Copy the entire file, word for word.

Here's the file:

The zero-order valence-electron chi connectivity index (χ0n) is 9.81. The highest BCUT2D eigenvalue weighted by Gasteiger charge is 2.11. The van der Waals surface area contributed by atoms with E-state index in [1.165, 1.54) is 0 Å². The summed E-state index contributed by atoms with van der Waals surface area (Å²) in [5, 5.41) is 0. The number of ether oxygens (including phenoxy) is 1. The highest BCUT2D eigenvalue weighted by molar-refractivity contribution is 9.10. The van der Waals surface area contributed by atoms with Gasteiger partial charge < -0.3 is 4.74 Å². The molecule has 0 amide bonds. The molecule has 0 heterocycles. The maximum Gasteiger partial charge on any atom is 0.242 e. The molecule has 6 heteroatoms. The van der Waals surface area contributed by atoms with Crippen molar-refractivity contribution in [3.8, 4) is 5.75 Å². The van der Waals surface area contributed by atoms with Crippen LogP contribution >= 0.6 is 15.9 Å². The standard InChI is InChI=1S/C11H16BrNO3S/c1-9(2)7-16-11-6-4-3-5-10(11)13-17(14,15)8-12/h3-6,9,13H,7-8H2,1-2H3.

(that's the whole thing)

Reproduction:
The zero-order valence-electron chi connectivity index (χ0n) is 9.81. The highest BCUT2D eigenvalue weighted by Gasteiger charge is 2.11. The van der Waals surface area contributed by atoms with E-state index in [1.165, 1.54) is 0 Å². The summed E-state index contributed by atoms with van der Waals surface area (Å²) in [5, 5.41) is 0. The number of ether oxygens (including phenoxy) is 1. The highest BCUT2D eigenvalue weighted by molar-refractivity contribution is 9.10. The van der Waals surface area contributed by atoms with Gasteiger partial charge < -0.3 is 4.74 Å². The molecule has 0 amide bonds. The molecule has 0 heterocycles. The maximum Gasteiger partial charge on any atom is 0.242 e. The molecule has 6 heteroatoms. The van der Waals surface area contributed by atoms with Crippen molar-refractivity contribution in [3.8, 4) is 5.75 Å². The van der Waals surface area contributed by atoms with Crippen LogP contribution >= 0.6 is 15.9 Å². The standard InChI is InChI=1S/C11H16BrNO3S/c1-9(2)7-16-11-6-4-3-5-10(11)13-17(14,15)8-12/h3-6,9,13H,7-8H2,1-2H3.